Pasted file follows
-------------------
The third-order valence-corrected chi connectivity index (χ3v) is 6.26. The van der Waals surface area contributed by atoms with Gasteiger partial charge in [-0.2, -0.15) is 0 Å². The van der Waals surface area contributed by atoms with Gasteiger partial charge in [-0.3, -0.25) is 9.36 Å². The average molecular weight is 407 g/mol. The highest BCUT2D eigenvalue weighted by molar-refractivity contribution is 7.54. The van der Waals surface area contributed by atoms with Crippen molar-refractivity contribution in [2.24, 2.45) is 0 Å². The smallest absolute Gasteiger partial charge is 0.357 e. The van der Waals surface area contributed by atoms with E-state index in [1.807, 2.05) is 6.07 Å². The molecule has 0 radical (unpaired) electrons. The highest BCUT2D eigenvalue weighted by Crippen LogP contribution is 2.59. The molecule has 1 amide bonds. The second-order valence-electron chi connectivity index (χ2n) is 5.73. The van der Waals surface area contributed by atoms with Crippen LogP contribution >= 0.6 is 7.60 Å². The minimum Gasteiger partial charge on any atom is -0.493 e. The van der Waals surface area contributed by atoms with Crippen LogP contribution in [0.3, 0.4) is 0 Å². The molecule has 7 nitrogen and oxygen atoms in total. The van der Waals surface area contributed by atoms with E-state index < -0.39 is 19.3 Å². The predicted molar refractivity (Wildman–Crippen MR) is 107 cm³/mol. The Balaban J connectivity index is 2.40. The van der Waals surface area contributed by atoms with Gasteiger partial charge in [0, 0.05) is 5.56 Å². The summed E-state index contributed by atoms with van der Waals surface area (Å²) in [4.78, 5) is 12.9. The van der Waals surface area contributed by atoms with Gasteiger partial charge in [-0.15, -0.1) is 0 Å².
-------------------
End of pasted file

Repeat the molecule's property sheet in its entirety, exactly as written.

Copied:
The third-order valence-corrected chi connectivity index (χ3v) is 6.26. The van der Waals surface area contributed by atoms with Gasteiger partial charge in [-0.2, -0.15) is 0 Å². The van der Waals surface area contributed by atoms with Gasteiger partial charge in [-0.3, -0.25) is 9.36 Å². The average molecular weight is 407 g/mol. The highest BCUT2D eigenvalue weighted by molar-refractivity contribution is 7.54. The van der Waals surface area contributed by atoms with Crippen molar-refractivity contribution in [2.24, 2.45) is 0 Å². The smallest absolute Gasteiger partial charge is 0.357 e. The van der Waals surface area contributed by atoms with E-state index in [1.807, 2.05) is 6.07 Å². The molecule has 0 radical (unpaired) electrons. The highest BCUT2D eigenvalue weighted by Crippen LogP contribution is 2.59. The molecule has 1 amide bonds. The second-order valence-electron chi connectivity index (χ2n) is 5.73. The van der Waals surface area contributed by atoms with Crippen LogP contribution >= 0.6 is 7.60 Å². The minimum Gasteiger partial charge on any atom is -0.493 e. The van der Waals surface area contributed by atoms with Crippen LogP contribution in [0.3, 0.4) is 0 Å². The molecule has 7 nitrogen and oxygen atoms in total. The van der Waals surface area contributed by atoms with E-state index < -0.39 is 19.3 Å². The predicted molar refractivity (Wildman–Crippen MR) is 107 cm³/mol. The Balaban J connectivity index is 2.40. The van der Waals surface area contributed by atoms with Gasteiger partial charge in [0, 0.05) is 5.56 Å². The summed E-state index contributed by atoms with van der Waals surface area (Å²) in [4.78, 5) is 12.9. The van der Waals surface area contributed by atoms with Gasteiger partial charge in [-0.15, -0.1) is 0 Å².